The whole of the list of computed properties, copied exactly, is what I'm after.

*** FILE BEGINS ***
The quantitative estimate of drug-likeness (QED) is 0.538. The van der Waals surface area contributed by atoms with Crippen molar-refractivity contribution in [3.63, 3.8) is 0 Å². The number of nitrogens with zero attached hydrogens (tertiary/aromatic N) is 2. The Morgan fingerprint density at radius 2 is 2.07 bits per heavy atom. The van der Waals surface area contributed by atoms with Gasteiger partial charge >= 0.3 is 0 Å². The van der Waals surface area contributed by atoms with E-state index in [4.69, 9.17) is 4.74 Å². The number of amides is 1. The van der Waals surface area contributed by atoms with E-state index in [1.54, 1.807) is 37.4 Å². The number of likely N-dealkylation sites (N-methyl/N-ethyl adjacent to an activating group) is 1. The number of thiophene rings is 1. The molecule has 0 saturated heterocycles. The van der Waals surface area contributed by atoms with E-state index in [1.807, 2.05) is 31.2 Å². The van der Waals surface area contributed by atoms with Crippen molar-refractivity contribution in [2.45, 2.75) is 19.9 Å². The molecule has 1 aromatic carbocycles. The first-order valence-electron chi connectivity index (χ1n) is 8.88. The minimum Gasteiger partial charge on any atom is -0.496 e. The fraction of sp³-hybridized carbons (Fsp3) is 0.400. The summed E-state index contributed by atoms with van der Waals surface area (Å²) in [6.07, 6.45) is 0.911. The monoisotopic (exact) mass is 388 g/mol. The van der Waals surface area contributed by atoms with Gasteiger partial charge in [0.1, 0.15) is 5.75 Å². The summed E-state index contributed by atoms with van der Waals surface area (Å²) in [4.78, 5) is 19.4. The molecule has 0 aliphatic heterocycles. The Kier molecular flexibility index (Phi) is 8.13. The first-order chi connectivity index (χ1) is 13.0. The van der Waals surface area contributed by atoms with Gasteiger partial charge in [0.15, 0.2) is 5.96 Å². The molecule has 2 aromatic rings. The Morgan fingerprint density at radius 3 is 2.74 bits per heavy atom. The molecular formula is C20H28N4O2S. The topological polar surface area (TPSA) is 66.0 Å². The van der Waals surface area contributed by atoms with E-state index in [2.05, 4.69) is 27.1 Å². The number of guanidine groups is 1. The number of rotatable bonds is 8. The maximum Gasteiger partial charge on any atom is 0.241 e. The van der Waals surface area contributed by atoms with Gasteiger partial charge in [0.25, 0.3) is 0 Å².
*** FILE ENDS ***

The quantitative estimate of drug-likeness (QED) is 0.538. The van der Waals surface area contributed by atoms with Crippen molar-refractivity contribution in [3.63, 3.8) is 0 Å². The number of nitrogens with zero attached hydrogens (tertiary/aromatic N) is 2. The Morgan fingerprint density at radius 2 is 2.07 bits per heavy atom. The van der Waals surface area contributed by atoms with Gasteiger partial charge >= 0.3 is 0 Å². The van der Waals surface area contributed by atoms with E-state index in [4.69, 9.17) is 4.74 Å². The number of amides is 1. The van der Waals surface area contributed by atoms with E-state index in [1.54, 1.807) is 37.4 Å². The number of likely N-dealkylation sites (N-methyl/N-ethyl adjacent to an activating group) is 1. The number of thiophene rings is 1. The molecule has 0 saturated heterocycles. The van der Waals surface area contributed by atoms with E-state index in [1.807, 2.05) is 31.2 Å². The van der Waals surface area contributed by atoms with Crippen molar-refractivity contribution in [2.45, 2.75) is 19.9 Å². The molecule has 1 aromatic carbocycles. The first-order valence-electron chi connectivity index (χ1n) is 8.88. The minimum Gasteiger partial charge on any atom is -0.496 e. The fraction of sp³-hybridized carbons (Fsp3) is 0.400. The summed E-state index contributed by atoms with van der Waals surface area (Å²) in [6.07, 6.45) is 0.911. The monoisotopic (exact) mass is 388 g/mol. The van der Waals surface area contributed by atoms with Gasteiger partial charge in [0.1, 0.15) is 5.75 Å². The summed E-state index contributed by atoms with van der Waals surface area (Å²) in [4.78, 5) is 19.4. The molecule has 0 aliphatic heterocycles. The Kier molecular flexibility index (Phi) is 8.13. The first-order chi connectivity index (χ1) is 13.0. The van der Waals surface area contributed by atoms with Gasteiger partial charge in [0.15, 0.2) is 5.96 Å². The molecule has 2 aromatic rings. The Morgan fingerprint density at radius 3 is 2.74 bits per heavy atom. The molecular formula is C20H28N4O2S. The topological polar surface area (TPSA) is 66.0 Å². The van der Waals surface area contributed by atoms with E-state index in [2.05, 4.69) is 27.1 Å². The number of guanidine groups is 1. The number of rotatable bonds is 8. The maximum Gasteiger partial charge on any atom is 0.241 e. The van der Waals surface area contributed by atoms with Gasteiger partial charge in [0.25, 0.3) is 0 Å².